Posted: September 3, 2020
On Center Software: 8708 Technology Forest Pl. , Suite 175 The Woodlands, Texas 77381, United States
Conley Smith, Sr. Business Writer
Let’s face it, the ebb and flow of construction work mean that projects will overlap and intersect. Crews and equipment will—at times—be spread thin. On the one hand, it’s the nature of the beast. On the other hand, it’s not always smart to view each project as separate—especially if your project backlog is shrinking
In boom or bust times, contractors may skip or give a cursory look at the fine details of a project just completed because they’re too busy looking for the next construction job. But without a consistent post-project review system, your construction business—whether it’s drywall or roofing—could end up making the same mistakes again.
It is critical to apply lessons learned from one job to the next so you can build on your construction knowledge and make critical adjustments to projects in progress. This is especially true when projects are pushed, put on hold, or outright canceled due to a changing economic landscape.
How to Make Every Project Profitable
Let’s say you’re a concrete subcontractor specializing in decorative concrete. Even though you’re focused on delivering quality and expertise, you fail to complete each job with a profit and loss (P&L) statement. A P&L statement is essential if you want to close the loop—from the office to the field and back again. This helps you make sure the job you just finished is as profitable as the next one.
One way to do this more easily is with user-friendly software. When contractors use tools to track progress against their original estimate, they can more accurately predict just how long it will take to complete the next job. Tools like On-Screen Takeoff can help you get a jump on that next job by saving your historical calculations.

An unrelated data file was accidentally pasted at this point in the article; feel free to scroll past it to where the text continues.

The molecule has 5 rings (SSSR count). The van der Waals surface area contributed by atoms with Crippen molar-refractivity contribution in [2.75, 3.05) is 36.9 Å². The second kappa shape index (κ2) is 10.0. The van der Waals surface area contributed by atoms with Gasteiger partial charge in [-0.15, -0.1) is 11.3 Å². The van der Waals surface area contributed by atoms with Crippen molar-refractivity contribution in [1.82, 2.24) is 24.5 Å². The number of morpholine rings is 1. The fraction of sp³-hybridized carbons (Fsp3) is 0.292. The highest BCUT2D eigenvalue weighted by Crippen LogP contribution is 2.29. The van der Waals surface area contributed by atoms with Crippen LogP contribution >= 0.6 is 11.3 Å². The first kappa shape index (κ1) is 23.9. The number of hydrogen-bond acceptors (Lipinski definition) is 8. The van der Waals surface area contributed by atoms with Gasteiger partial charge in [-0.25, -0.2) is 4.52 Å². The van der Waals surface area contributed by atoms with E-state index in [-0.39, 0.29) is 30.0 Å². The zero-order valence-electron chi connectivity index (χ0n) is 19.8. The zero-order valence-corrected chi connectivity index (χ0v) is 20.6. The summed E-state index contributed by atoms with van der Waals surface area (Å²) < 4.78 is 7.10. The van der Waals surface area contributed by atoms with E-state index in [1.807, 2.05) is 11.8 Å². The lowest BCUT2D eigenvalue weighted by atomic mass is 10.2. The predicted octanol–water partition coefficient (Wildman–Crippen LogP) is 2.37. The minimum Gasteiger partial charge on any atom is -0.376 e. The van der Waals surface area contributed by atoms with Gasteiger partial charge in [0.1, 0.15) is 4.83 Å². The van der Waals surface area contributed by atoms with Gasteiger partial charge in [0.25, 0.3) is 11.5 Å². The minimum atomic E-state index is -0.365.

When you use software to track your productivity, you can more easily see how cost overruns and project delays impact profits. In addition, cloud-based software applications can improve communications and ensure that crew members are no longer tied to one server back at the office.
How to Have a Strong Post-Project Strategy
Consider how a strong post-project strategy can boost your reputation with construction clients. Why not wrap up a project by meeting one-on-one with your client to discuss the job just completed? This allows your business to document just how well expectations were met from the customer’s vantage and gauge their overall satisfaction.
Combine the customer’s feedback with the notes gathered in the internal post-project review. Be sure to include senior managers, estimators, project managers, the superintendent, the job foreman, and the director of operations. Allowing them to provide feedback will help you evaluate everything from job safety to project scheduling.
Here are more recommendations for contractors to build a strong post-project strategy:
Apply Takeaways to Your Next Project
It’s not easy to keep clients happy from start to finish. Do you tend to pour your focus into the next job without wrapping up the last one? Do you have a thorough review built into your closing process? Applying post-project takeaways from one job to the next can only strengthen your process for future bids and projects.
Even in tough times, it is easy to get caught up trying to win lots of jobs to compensate—without taking a step back to assess why you are bidding those jobs. Don’t let estimating challenges overwhelm your efforts.
If you’re ready to take the next step to make every project more profitable, sign-up for a 14-day, risk-free trial of On-Screen Takeoff now.